116 3rd St SE
Cedar Rapids, Iowa 52401
The BBB was founded more than 100 years ago.
We are fond of the saying that the more things change, the more they stay the same. Scamming and cheating of consumers, unfortunately, seems to be a growth industry.
In the early 1900s, much of advertising was limited only by the boundaries of the imagination and many unscrupulous sellers perpetrated numerous scams on the unsuspecting public such as the charlatans promoting miracle cure tonics, potions and creams — some containing dangerous drugs and large amounts of alcohol.
The marketplace began a series of rapid changes as more consumer goods reached receptive buyers. But quality and service did not always keep pace with the claims of advertisers and the expectations of consumers. Outcries for consumer protection challenged businesses on all fronts.
The legitimate business community faced a crossroads. How could it protect this important tool before those less reputable destroyed its credibility? How could it be made clear to the public that ethical failings of the few did not represent policies and practices of the majority of advertisers?
The response to that challenge was to create self-policing Vigilance Committees of local ad clubs. As there was no regulation on advertisements, businesses could make outlandish claims about nearly anything and everything, and there was no one checking that those claims were legitimate.
These Committees were devoted to eliminating abuses and creating advertising codes and standards and quickly spun off into independent Better Business Bureaus.
Vast and restrictive legislative programs ultimately were proposed, aimed at real and exaggerated charges of business exploitation of consumers. As the marketplace heated up, Better Business Bureaus — at their peak numbering more than 140 locations — were challenged to serve the growing volume of consumer requests for service.
Fast forward to the end of the century as local and national business members of the Bureaus developed an appreciation for the important role it played in helping business in their relations with their customers and in limiting government intervention by fostering business self-regulation.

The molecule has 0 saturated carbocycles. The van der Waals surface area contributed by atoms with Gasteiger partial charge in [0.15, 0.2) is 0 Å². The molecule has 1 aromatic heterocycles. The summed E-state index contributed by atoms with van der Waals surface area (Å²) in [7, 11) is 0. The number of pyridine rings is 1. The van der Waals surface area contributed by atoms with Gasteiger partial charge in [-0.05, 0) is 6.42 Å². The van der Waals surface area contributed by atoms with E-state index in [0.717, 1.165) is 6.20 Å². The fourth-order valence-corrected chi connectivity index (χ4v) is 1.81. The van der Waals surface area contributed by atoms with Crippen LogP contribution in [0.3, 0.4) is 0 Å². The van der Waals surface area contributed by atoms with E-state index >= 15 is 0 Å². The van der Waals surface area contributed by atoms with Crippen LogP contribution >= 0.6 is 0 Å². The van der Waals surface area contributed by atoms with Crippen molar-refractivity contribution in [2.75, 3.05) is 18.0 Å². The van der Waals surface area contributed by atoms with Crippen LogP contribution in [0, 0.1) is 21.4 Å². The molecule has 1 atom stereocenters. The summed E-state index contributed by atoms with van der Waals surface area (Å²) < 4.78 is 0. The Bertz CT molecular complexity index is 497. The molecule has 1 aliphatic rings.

In the past 20 years, with the constant change spurned on by technology, e-commerce and our world economy, the only thing that is predictable is, in fact, change.
The BBB still works with the public to promote honest advertising by assisting businesses to help ensure ethical and truthful advertising, guided by the BBB Code of Advertising. Adherence to its provisions significantly contribute to effective self-regulation in the public interest.
This Code is comprised of 20 Standards whose principles and specific provisions include guidance on advertising placed in all forms of media, including print, broadcast, online and mobile formats.
The Code’s basic principles state that the primary responsibility for truthful and non-deceptive advertising rests with the advertiser. And that advertisers should be prepared to substantiate any objective claims or offers.
Further, advertisements that are untrue, misleading, deceptive, fraudulent, falsely disparaging of competitors or insincere offers to sell shall not be used. In addition, an advertisement may be misleading by implication even though every sentence separately considered may be literally true.
Misrepresentations may result not only from direct statements, but by omitting or obscuring a material fact.
Bobby Hansen is regional director for the Better Business Bureau Cedar Rapids office; (319) 365-1190.